Good question.. I have no idea to be honest. Back in those days what population constituted a city or metropolis. Without modern infrastructure I would say this recent discovery is pretty big. They stated the metropolis was 8 miles and was on both sides of the river.

Pretty impressive in my opinion.



Originally posted by Flavian
Are there any indications as to what caused the collapse of the place?


No one really knows.. This is from wikipedia -

Cahokia began to decline after 1300 CE. It was abandoned more than a century before Europeans arrived in North America, in the early 16th century,[25] and the area around it was largely uninhabited by indigenous tribes.[26] Scholars have proposed environmental factors, such as over-hunting and deforestation as explanations. The houses, stockade, and residential and industrial fires would have required the annual harvesting of thousands of logs. In addition, climate change could have aggravated effects of erosion due to deforestation, and adversely affected the cultivation of maize, on which the community had depended.

Another possible cause is invasion by outside peoples, though the only evidence of warfare found so far is the wooden stockade and watchtowers that enclosed Cahokia's main ceremonial precinct. Due to the lack of other evidence for warfare, the palisade appears to have been more for ritual or formal separation than for military purposes. Diseases transmitted among the large, dense urban population are another possible cause of decline. Many recent theories propose conquest-induced political collapse as the primary reason for Cahokia’s abandonment.[27]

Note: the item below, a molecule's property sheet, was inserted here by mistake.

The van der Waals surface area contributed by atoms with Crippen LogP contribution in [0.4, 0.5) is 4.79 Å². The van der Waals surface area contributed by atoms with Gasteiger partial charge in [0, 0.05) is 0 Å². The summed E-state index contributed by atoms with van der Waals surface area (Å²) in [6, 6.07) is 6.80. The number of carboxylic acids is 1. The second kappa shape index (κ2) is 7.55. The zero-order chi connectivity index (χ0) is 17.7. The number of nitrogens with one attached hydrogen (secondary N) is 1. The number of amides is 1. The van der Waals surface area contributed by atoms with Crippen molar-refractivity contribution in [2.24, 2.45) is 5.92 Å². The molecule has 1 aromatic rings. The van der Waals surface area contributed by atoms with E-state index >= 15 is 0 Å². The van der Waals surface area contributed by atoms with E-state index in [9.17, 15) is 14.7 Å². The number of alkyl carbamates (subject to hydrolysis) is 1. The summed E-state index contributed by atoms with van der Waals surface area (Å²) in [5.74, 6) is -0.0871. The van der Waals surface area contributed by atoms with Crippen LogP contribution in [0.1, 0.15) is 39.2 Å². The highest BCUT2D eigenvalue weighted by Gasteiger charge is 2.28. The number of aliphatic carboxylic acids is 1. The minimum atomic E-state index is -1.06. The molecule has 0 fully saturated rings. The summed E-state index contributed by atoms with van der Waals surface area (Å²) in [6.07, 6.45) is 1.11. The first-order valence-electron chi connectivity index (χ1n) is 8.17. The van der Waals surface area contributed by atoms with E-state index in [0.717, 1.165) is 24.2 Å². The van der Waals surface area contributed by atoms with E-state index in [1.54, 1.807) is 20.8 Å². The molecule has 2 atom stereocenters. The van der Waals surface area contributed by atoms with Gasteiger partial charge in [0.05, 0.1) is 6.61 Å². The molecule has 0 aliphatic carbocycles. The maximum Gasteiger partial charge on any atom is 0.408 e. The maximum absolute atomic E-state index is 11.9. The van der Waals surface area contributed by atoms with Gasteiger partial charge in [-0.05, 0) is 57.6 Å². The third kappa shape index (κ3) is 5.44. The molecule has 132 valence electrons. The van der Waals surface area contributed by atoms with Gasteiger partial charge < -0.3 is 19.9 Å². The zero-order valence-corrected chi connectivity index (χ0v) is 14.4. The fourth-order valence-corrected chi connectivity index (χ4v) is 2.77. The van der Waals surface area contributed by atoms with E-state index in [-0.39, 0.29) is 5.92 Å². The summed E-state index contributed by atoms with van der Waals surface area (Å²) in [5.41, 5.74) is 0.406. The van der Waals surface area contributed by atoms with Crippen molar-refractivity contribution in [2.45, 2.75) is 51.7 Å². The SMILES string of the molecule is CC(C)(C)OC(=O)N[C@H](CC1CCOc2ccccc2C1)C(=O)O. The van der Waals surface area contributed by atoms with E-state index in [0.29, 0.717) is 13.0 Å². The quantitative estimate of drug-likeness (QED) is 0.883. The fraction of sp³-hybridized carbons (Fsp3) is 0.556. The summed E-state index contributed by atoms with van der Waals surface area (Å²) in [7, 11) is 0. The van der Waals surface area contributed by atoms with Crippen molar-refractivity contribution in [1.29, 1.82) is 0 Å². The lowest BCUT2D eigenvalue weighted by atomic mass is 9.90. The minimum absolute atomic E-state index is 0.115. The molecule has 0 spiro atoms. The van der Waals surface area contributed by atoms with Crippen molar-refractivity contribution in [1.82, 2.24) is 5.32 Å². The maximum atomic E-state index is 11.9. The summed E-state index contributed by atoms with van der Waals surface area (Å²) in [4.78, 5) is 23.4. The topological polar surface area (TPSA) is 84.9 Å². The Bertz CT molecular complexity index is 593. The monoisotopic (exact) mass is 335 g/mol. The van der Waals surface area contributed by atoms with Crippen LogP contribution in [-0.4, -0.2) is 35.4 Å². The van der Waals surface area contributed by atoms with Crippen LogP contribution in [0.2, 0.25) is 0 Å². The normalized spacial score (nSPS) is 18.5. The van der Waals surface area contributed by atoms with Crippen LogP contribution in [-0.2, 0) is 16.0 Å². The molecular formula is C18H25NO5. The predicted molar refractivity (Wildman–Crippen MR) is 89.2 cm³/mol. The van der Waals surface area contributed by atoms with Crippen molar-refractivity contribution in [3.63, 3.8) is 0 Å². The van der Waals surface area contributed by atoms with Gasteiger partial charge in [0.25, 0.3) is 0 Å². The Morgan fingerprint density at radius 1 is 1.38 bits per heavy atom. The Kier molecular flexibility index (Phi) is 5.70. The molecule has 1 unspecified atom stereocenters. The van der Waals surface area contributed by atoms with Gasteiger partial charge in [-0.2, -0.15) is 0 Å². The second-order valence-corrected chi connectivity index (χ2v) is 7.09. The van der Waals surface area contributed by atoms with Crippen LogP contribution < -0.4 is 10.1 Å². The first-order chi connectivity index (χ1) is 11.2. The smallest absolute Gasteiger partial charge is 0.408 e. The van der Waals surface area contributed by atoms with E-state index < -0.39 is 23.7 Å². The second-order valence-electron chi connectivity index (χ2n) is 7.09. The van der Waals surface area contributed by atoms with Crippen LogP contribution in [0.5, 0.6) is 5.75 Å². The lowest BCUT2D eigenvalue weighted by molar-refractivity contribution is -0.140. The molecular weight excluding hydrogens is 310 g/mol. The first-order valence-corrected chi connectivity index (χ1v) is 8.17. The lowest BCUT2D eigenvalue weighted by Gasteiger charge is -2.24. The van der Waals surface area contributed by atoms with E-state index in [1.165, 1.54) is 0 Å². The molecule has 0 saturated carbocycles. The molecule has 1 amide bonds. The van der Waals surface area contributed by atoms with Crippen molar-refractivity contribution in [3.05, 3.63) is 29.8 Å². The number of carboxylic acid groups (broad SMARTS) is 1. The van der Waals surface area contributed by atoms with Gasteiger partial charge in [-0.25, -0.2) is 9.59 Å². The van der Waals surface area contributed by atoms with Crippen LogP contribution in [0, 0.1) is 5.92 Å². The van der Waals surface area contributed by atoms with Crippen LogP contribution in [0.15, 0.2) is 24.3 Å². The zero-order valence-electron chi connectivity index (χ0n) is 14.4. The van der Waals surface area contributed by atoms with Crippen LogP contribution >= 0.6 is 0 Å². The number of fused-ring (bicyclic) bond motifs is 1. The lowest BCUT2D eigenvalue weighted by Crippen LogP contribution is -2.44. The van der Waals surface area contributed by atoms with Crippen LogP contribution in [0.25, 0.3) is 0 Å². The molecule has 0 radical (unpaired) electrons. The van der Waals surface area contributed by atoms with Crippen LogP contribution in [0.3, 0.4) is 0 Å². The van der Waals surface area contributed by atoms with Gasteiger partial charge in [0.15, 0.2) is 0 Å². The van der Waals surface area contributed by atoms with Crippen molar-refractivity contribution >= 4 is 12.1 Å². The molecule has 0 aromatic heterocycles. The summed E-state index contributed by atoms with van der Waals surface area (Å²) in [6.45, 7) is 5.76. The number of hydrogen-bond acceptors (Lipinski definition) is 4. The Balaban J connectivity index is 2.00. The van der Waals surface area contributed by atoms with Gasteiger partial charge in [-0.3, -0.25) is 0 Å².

posted on Jan, 26 2012 @ 06:44 AM
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reply to post by emaildogs
 




The destruction of Native American culture and our ignorant acceptance of the situation is the true American tragedy. ( and conspiracy!)


Whilst I agree with you entirely I do think it's worthwhile pointing out that this site was abandoned about a century before any European contact.



posted on Jan, 26 2012 @ 06:44 AM
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reply to post by Xcathdra
 


Thanks so much for all that info, i really appreciate it.

The 1300 CE date is very interesting - possibly victims of rampaging Toltecs and Aztecs? (A bit of a leap of faith i know but the time frame fits).



posted on Jan, 26 2012 @ 06:50 AM
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Originally posted by Flavian
reply to post by Xcathdra
 


Thanks so much for all that info, i really appreciate it.

The 1300 CE date is very interesting - possibly victims of rampaging Toltecs and Aztecs? (A bit of a leap of faith i know but the time frame fits).


You are welcome.

I was wondering if the mounds are in any way linked to the mounds in Ohio. Serpent mound, as its called, has had archeologists all over the spectrum on its purpose. There was an epsiode of Ancient Aliens that did a segment on the mounds.

I bring that up because of how easy it was for people to bury the mounds from societal progress. There are similarities between the 2 sites and my question is does anyone know if there are other mounds between E. St. Louis and Ohio?